WINNIPEG — The Canadian Museum for Human Rights doesn’t officially open until September, but Friday night was the first big event to be hosted inside Winnipeg’s newest landmark.
The 2014 Juno Awards Welcome Reception was a who’s who affair mixed with nominees, Canadian music industry executives, politicians and the city’s elite. The two-hour invite-only event was a kickoff to the weekend and a lead-up to Sunday’s awards show at MTS Centre.
Musicians made their way in down a green carpet to the flash bulbs of cameras from both local and national media outlets assembled to capture the lavish soiree.
Once inside, CMHR president and CEO, Stuart Murray, greeted the crowd in the Garden of Contemplation — a naturally-lit gathering area surrounded by stone with a view that stretches up the museum’s Tower of Hope.
Juno Award Country Album of the Year nominee, Gord Bamford, was among the musicians present. Bamford got up to the mic to introduce Winnipeg music teacher Jeff Kula, who had been presented with the 2014 MusiCounts Teacher of the Year Award earlier in the week. The award recognizes dedicated and hard-working music teachers in Canada who encourage music education for many young Canadians.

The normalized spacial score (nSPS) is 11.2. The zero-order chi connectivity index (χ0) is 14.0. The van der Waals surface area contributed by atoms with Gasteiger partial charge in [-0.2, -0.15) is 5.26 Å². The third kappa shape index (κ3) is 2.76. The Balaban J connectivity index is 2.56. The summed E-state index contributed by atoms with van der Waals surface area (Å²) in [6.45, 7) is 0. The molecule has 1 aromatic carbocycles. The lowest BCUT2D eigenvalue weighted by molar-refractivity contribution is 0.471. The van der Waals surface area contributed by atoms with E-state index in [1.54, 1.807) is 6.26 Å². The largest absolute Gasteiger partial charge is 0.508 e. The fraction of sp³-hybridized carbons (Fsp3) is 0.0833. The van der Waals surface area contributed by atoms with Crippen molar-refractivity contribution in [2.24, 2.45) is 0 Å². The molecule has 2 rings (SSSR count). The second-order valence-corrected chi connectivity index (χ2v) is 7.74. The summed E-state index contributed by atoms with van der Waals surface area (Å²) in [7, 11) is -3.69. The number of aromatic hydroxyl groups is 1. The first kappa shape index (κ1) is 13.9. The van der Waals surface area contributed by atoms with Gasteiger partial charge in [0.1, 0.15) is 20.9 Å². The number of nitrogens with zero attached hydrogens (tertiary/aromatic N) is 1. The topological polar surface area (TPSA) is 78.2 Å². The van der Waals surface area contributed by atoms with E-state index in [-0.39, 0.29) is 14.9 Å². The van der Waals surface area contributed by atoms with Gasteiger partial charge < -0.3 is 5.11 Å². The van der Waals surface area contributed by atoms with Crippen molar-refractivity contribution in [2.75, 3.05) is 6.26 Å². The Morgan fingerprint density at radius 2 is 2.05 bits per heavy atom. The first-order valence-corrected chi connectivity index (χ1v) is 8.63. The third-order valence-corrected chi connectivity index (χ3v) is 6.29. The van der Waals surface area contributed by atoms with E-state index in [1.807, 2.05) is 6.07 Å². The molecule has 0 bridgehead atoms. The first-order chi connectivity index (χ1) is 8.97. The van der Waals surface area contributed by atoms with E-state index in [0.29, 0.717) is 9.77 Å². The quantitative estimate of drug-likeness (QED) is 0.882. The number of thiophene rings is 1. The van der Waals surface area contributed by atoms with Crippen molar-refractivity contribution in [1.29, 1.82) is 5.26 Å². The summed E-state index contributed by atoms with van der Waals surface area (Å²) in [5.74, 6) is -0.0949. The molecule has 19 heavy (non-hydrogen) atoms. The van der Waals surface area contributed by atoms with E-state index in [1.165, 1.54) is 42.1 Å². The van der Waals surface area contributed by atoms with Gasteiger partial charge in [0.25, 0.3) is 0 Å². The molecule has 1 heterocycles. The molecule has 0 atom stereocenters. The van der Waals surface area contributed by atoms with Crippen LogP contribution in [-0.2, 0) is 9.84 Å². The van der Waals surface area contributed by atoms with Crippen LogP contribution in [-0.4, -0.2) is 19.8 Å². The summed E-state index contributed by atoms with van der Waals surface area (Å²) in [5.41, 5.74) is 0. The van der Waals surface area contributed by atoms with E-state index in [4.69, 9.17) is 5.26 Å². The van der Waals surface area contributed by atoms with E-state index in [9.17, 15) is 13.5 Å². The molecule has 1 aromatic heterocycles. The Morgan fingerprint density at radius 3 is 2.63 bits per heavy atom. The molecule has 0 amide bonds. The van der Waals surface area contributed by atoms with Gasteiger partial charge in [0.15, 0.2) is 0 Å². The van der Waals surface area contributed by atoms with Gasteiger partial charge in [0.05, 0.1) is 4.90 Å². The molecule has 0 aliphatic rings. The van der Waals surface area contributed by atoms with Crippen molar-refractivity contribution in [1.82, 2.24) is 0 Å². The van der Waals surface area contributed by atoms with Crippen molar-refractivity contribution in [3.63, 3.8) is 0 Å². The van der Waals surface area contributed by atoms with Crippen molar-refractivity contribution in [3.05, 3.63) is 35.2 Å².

Attendees then made their way down a long ramp to the more party-like setting on the main level of the museum, filled with more industry movers and shakers and a dance floor that felt like it comfortably fit the estimated 1,200 people in attendance.
Bands performed on stage throughout the night, including DJ Mama Cutsworth and Regina’s indie rock favourite Rah Rah.
The museum, which boasts a spacious 260,000-square-feet, will open September 20 to the public.
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